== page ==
An Interview with Melbourne Folk local, Anna Cordell
Holly Bodeker-Smith | On 19, Jun 2015
Melbournian Folk singer Anna Cordell is three weeks into a month-long residency at the Grace Darling Hotel. The Creative Issue speaks to her about nostalgia, not being a storyteller, and her family tree.
Anna Cordell felt compelled to make music from a young age. She grew up on the Mornington Peninsula with her grandparents, spending most of her time wandering freely across their vast block of land. She reflects on this period with an eager delicacy; recalling the introspective, meditative state of mind that she drifted in throughout her childhood.
Over coffee, Annaâ€™s contagious sense of ease captures me; it is clear that she has encountered a solace seldom experienced by city folk. She recalls to me how she fit perfectly in the background throughout her school years. She played keyboard, piano and guitar, though never took centre stage. At 22, while she was still pursuing an Undergraduate degree in music, she gave her passion up altogether to have her first daughter.
Over the last ten years Cordell has spent most of her time raising her four girls, and pursuing a successful career in fashion. Though it seems fashion was bound to slip from her agenda at some point, she says it never felt so natural to her as music did.
She recently returned to the Melbourne folk scene with her debut song, Iâ€™ll Wait Here, and a refreshed sense of purpose.
Iâ€™ll Wait Here teeters between a number of themes: rampant, unpredictable love, and the yearning child in all of us. Though perhaps more than anything, it is an expression of Cordellâ€™s return to her most persistent passion. The drive that she thought she had lost altogether has returned with a steadfast urgency. It manifests in a pressing nostalgia that demands equal parts of attention and expression. With her tender,Â yet modulated vocals, Cordell makes her long-awaited debut in the spotlight.
TCI: So, how was last night?
Anna Cordell: It was great! We had a pretty much full room, which was cool. I was a bitÂ worried in week one, I thought maybe all of my friends would come to that one andÂ then the rest of the shows would be dead. But Iâ€™m actually getting quite a few strangers showingÂ up to my gigs now, which has been awesome!
TCI: Whatâ€™s it like doing a gig for you now?
Anna Cordell: It’s still a bit terrifying. Iâ€™ve been gigging around Melbourne for a couple of years now. I did itÂ when I was younger, and then I just quit cold turkey. I didnâ€™t cope with itÂ when I was younger. I got really nervous, I was so much more self conscious. I was far more concerned with how I was coming across. Whereas, itâ€™s easier now because I actually just give less of a shit (she laughs). Iâ€™m really just at the pointÂ where, my motivation for doing it is that I just want to do it. Itâ€™s not like I want to beÂ a musician to be on the front page of a magazine. Having been away from it for soÂ long, I had to reassess what I really loved about it.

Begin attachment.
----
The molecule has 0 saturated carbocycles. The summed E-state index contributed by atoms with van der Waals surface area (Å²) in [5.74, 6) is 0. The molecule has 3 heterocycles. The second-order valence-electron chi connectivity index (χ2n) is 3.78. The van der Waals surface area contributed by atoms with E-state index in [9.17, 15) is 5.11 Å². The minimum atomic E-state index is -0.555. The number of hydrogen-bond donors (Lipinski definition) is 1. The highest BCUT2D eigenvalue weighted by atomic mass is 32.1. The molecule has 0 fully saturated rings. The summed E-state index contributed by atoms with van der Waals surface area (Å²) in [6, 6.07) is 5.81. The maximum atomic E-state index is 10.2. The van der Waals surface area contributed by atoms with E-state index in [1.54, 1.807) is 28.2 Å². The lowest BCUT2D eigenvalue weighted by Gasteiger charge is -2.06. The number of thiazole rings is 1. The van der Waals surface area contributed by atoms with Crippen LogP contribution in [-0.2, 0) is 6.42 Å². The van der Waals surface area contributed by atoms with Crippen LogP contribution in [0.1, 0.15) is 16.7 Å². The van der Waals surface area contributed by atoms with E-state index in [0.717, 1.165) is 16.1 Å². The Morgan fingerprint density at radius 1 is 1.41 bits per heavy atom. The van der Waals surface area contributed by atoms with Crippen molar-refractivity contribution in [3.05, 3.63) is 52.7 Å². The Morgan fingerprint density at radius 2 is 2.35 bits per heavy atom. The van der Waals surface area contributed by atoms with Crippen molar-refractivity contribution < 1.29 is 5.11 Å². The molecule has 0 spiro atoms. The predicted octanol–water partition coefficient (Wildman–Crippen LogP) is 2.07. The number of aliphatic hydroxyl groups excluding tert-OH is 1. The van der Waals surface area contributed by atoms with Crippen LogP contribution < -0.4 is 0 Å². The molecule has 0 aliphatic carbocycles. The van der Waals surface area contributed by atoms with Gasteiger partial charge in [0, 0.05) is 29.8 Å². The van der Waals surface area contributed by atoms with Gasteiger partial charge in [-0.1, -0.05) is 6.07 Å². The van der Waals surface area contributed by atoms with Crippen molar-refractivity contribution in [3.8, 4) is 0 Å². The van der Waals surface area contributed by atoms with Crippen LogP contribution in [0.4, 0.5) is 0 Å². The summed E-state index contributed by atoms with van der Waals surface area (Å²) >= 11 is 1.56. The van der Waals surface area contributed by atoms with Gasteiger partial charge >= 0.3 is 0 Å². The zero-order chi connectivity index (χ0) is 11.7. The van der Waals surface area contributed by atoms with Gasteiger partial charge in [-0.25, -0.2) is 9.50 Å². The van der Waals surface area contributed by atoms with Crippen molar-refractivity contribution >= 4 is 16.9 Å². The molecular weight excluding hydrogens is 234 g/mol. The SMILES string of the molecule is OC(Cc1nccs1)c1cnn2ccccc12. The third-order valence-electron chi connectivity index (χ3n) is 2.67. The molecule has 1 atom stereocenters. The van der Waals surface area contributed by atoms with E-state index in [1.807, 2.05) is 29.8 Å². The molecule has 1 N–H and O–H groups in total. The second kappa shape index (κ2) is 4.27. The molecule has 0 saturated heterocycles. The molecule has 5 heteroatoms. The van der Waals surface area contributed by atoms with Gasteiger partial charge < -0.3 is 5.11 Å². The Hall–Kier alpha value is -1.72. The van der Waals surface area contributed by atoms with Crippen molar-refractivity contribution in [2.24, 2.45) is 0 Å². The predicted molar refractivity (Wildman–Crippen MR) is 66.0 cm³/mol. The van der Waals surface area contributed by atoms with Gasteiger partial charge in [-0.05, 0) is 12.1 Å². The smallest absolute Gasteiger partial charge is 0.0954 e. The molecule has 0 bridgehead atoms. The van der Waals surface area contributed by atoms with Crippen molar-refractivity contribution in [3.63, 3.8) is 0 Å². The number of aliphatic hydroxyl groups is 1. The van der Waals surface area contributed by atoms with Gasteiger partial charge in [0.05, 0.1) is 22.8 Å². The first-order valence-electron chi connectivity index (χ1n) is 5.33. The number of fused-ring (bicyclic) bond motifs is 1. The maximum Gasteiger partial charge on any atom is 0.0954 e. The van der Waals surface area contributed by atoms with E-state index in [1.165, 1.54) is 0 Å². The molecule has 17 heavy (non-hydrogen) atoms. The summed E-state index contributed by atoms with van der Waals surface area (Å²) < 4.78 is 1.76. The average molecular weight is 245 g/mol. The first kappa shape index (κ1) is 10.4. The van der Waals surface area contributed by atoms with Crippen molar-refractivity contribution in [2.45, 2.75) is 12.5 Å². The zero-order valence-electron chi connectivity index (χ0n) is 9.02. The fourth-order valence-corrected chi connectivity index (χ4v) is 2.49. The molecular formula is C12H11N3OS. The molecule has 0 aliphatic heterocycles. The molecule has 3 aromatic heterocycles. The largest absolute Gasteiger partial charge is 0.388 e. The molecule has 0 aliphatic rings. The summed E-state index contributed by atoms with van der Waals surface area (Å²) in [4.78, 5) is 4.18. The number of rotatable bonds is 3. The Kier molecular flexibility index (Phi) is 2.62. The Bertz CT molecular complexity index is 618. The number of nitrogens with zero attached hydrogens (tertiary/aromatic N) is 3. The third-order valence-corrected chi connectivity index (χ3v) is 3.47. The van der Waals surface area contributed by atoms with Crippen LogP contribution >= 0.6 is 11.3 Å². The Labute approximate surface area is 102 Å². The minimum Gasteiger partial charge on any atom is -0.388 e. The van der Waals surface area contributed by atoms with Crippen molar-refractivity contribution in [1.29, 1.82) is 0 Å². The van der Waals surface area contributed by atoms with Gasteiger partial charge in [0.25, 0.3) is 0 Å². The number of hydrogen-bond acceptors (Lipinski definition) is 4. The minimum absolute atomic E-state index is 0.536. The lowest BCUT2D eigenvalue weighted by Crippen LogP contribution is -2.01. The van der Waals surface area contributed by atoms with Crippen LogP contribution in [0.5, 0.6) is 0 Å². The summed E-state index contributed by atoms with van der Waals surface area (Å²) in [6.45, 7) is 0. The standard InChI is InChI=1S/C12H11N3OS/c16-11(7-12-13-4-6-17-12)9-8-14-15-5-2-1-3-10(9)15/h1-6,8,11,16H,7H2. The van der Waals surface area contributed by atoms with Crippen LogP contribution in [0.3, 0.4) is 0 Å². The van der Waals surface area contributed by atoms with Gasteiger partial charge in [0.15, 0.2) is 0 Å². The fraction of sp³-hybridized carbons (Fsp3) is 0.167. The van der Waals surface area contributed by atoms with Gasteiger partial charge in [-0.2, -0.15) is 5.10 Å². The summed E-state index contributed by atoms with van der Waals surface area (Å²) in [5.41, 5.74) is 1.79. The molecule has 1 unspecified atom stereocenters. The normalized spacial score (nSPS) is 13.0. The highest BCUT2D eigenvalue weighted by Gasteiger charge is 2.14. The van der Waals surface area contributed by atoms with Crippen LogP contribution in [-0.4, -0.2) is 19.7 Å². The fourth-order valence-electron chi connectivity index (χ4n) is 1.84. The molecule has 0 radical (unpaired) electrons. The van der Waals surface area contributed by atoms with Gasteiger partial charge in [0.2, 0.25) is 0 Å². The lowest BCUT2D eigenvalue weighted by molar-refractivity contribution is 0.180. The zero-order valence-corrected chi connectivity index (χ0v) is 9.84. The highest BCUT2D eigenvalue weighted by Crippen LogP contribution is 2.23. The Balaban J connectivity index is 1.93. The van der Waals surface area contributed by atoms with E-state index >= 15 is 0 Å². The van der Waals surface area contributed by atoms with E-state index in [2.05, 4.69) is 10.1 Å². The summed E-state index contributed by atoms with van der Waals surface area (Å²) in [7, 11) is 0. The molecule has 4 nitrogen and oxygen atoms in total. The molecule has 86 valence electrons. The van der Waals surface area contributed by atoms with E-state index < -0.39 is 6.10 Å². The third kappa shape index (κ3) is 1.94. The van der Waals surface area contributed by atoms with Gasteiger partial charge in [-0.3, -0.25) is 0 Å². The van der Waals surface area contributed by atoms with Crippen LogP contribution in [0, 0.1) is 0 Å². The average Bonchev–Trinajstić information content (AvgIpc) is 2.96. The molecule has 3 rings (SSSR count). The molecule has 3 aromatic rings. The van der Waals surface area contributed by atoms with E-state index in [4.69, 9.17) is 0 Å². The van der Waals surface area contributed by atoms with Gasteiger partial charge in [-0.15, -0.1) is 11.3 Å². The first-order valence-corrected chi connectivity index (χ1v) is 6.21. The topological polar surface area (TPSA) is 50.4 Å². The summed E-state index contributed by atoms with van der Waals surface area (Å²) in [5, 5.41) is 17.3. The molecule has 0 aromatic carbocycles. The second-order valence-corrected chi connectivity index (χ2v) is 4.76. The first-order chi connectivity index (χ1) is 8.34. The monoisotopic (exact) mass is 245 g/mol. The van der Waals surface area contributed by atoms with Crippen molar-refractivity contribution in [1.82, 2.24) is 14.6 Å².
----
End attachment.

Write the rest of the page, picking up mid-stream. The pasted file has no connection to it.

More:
TCI: Did you always think that you would return to it?
Anna Cordell: No. I felt like it was something that I had, and that Iâ€™d just lost. That was because I had played music so consistently up until I had my first child, and then IÂ stopped so suddenly. I thought Iâ€™d lost my skill, that it was all over and I wouldnâ€™tÂ be able to do it again. I definitely had a real sense of loss for that. I worked in fashionÂ for about eight years, and that kept me creatively busy. But it wasnâ€™t quite the same.Â I have always loved clothes but it didnâ€™t feel as much like me.
TCI: It must have been pretty crazy coming back and receiving such a good reception,Â did you expect that?
Anna Cordell: I definitely knew that I had much better material, that my songs were a lot better.Â But I didnâ€™t know if anyone would be interested in that. I felt more confident in myself.Â The positive response to that was a total surprise, however.
TCI: How do you, for lack of a better word, justify your commitment to music?
Anna Cordell: Thatâ€™s kind of the biggest struggle. While I am at a stage in my life where I just donâ€™tÂ care because itâ€™s what I want to do, I also have all of these responsibilities. I haveÂ four kids, weâ€™re living on a single-income, my husbandâ€™s a carpenter. So two things IÂ do now are raise my kids and music; two things that make no money. So in a societyÂ where we value things for their financial incentive, itâ€™s really hard to see value inÂ what you do, if youâ€™re not getting any of that financial reward from it. But withÂ music, I find its purpose in really trying to find meaning in my songs. That drives meÂ to give my songs a purpose, to really dig a bit deeper and give them a real point.